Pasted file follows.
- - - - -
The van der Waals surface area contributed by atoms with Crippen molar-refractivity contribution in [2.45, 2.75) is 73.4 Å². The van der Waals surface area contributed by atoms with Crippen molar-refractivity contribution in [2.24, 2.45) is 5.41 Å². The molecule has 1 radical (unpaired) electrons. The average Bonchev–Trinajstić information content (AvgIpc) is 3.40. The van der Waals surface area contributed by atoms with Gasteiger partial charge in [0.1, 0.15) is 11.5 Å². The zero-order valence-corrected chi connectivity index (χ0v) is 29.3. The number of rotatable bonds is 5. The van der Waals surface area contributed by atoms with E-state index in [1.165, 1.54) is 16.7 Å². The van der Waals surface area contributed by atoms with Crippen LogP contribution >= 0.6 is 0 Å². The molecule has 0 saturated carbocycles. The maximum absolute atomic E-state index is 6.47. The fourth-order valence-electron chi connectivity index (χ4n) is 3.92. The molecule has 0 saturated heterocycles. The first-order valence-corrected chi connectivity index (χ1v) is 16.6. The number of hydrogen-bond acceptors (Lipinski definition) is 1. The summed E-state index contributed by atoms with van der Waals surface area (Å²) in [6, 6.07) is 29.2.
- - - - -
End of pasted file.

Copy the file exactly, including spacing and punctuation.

The van der Waals surface area contributed by atoms with Crippen molar-refractivity contribution in [2.45, 2.75) is 73.4 Å². The van der Waals surface area contributed by atoms with Crippen molar-refractivity contribution in [2.24, 2.45) is 5.41 Å². The molecule has 1 radical (unpaired) electrons. The average Bonchev–Trinajstić information content (AvgIpc) is 3.40. The van der Waals surface area contributed by atoms with Gasteiger partial charge in [0.1, 0.15) is 11.5 Å². The zero-order valence-corrected chi connectivity index (χ0v) is 29.3. The number of rotatable bonds is 5. The van der Waals surface area contributed by atoms with E-state index in [1.165, 1.54) is 16.7 Å². The van der Waals surface area contributed by atoms with Crippen LogP contribution >= 0.6 is 0 Å². The molecule has 0 saturated carbocycles. The maximum absolute atomic E-state index is 6.47. The fourth-order valence-electron chi connectivity index (χ4n) is 3.92. The molecule has 0 saturated heterocycles. The first-order valence-corrected chi connectivity index (χ1v) is 16.6. The number of hydrogen-bond acceptors (Lipinski definition) is 1. The summed E-state index contributed by atoms with van der Waals surface area (Å²) in [6, 6.07) is 29.2.